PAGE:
Exhaust ventilation system removes airborne contaminants from bus service pit
A large public transport organisation services and maintains a fleet of buses. The buses operate on LPG, petrol and diesel fuels. Vapours from the fuels and exhaust gasses were a hazard to employees especially employees who worked in the service pit where vapours and gasses have a tendency to settle. A special cause for concern was when large (60 gallon) fuel tanks were removed and repaired. Attempts were made to remove all the fuel from the tanks. However, in this process, fuel sometimes spilled on the service pit floor releasing vapour, or vapour escaped from the empty tank and contaminated the pit and workshop area. Welding was occasionally carried out in the pit and the inability to disperse the welding fumes created another hazard.
Environmental conditions may mean concentrations of the vapours and/or gasses may build up to dangerous levels. Potential hazards for employees working in or around the service pits included:
- Explosion or fire should the flammable gasses or vapours contact an ignition source
- Asphyxiation of employees working in the service pit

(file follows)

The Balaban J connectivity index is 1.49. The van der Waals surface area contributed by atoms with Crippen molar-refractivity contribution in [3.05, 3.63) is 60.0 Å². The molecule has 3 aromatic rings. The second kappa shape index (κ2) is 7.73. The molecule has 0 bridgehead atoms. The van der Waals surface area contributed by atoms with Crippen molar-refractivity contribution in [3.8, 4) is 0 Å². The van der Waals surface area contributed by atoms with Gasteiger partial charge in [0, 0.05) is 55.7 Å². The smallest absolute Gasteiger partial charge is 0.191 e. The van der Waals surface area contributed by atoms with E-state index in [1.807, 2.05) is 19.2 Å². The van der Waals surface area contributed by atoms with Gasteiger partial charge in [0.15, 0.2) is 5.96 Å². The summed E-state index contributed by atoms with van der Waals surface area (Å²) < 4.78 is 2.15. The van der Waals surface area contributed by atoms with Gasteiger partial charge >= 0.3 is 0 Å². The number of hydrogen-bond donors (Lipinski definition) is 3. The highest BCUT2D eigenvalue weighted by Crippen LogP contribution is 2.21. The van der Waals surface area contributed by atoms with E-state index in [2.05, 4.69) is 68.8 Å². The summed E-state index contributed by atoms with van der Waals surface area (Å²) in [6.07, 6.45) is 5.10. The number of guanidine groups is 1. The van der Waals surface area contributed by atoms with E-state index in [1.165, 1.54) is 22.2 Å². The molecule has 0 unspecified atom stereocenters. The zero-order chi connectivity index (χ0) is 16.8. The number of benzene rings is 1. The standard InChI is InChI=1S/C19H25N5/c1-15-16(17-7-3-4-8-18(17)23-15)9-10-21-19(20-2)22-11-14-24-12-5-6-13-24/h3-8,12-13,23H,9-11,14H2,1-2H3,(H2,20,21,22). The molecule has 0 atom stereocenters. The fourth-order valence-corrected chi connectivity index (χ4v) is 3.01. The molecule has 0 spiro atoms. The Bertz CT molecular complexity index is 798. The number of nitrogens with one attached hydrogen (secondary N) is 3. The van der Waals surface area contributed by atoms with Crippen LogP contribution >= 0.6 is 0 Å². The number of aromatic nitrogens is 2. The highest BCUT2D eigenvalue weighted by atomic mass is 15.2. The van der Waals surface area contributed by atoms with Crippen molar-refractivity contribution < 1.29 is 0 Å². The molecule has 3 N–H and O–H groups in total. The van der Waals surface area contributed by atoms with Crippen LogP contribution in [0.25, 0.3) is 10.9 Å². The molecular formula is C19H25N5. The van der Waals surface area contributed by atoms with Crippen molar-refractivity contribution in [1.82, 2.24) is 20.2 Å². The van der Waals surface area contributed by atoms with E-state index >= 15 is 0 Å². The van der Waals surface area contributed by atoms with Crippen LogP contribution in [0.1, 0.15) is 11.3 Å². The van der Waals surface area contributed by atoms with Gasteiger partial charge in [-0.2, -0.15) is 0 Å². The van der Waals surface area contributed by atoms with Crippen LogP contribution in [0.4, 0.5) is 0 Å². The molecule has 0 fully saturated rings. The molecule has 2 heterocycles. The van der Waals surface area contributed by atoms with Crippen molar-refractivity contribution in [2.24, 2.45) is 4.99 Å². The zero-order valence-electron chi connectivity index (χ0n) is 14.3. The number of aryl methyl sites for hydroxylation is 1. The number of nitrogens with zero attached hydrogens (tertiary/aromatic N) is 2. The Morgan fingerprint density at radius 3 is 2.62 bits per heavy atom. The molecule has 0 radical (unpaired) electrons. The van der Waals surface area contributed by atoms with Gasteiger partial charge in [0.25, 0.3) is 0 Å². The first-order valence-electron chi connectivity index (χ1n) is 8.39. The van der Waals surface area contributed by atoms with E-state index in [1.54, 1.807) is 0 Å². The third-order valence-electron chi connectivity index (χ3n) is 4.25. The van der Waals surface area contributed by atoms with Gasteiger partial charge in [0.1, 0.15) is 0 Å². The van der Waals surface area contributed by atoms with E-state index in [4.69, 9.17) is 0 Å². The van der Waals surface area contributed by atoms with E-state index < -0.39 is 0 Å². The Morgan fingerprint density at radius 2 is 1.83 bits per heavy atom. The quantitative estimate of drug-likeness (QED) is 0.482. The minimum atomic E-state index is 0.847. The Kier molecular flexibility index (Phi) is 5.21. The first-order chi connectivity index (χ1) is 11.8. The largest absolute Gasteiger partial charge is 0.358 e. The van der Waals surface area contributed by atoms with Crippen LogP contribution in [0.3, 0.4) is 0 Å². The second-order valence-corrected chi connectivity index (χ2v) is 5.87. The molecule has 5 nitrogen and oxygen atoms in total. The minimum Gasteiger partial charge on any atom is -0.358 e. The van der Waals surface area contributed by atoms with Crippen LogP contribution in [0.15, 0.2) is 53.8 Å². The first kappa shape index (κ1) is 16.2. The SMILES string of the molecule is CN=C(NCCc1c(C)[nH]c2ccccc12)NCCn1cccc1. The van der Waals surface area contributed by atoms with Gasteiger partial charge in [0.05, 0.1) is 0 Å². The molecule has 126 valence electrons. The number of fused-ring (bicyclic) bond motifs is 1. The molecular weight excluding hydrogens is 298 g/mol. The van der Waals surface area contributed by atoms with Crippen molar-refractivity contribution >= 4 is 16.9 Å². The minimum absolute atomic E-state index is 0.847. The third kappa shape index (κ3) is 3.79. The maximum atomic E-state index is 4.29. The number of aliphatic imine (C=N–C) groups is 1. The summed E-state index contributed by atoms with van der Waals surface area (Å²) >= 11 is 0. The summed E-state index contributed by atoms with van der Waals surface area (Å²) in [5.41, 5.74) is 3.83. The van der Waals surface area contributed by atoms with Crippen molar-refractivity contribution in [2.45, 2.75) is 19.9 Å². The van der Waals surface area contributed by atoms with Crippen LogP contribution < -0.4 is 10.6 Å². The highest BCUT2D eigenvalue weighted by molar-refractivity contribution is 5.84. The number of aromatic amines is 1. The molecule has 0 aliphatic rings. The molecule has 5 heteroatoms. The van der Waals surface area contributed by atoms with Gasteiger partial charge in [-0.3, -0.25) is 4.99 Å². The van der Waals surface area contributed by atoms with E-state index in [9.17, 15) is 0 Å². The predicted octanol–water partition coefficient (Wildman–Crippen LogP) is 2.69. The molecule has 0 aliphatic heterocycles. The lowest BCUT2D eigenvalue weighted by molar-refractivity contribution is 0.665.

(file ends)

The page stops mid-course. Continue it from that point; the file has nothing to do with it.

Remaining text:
As the workshop was undergoing redevelopment, management and staff saw an opportunity to design and install a ventilation system for the pit. A local exhaust ventilation (LEV) system was installed with exhaust ports in the side of the pit. Vapour and fumes were ducted from the pit and exhausted to the atmosphere above the roof of the garage. Fitted to the exhaust pipe of every vehicle idling in the pit was a connecting pipe that led, under a plate in the pit floor, to the ventilation system. Fitting a connecting pipe through the ceiling (the usual method) was seen as a potential hazard.
The design had to ensure that any contaminated air in the pit would be evacuated prior to employees entering it. To achieve this goal a time delay switch was incorporated between the ventilation and lighting systems. The time delay mechanism means the exhaust ventilation system operates for two minutes before lights in the service pit are illuminated. All lighting in the pit was built intrinsically safe. During this period approximately 1.5 times the air volume of the pit is evacuated. This engineering control measure is supported by a safe work procedure which requires that no employee may enter service pits without fitted lighting being illuminated. This procedure is regularly monitored by supervisors for the area. It should be noted that the servicing of vehicles powered by LPG requires additional precautions.
Hierarchy of Controls:
Administration – Procedures
- The risk level to employee health and safety associated with flammable and toxic gasses in motor service pits have been greatly reduced.
- A combination of engineering and administration controls have reduced the levels of dangerous vapours and gasses in the service pit.
- The risk of employees unknowingly entering service pits which may contain harmful substances has also been reduced.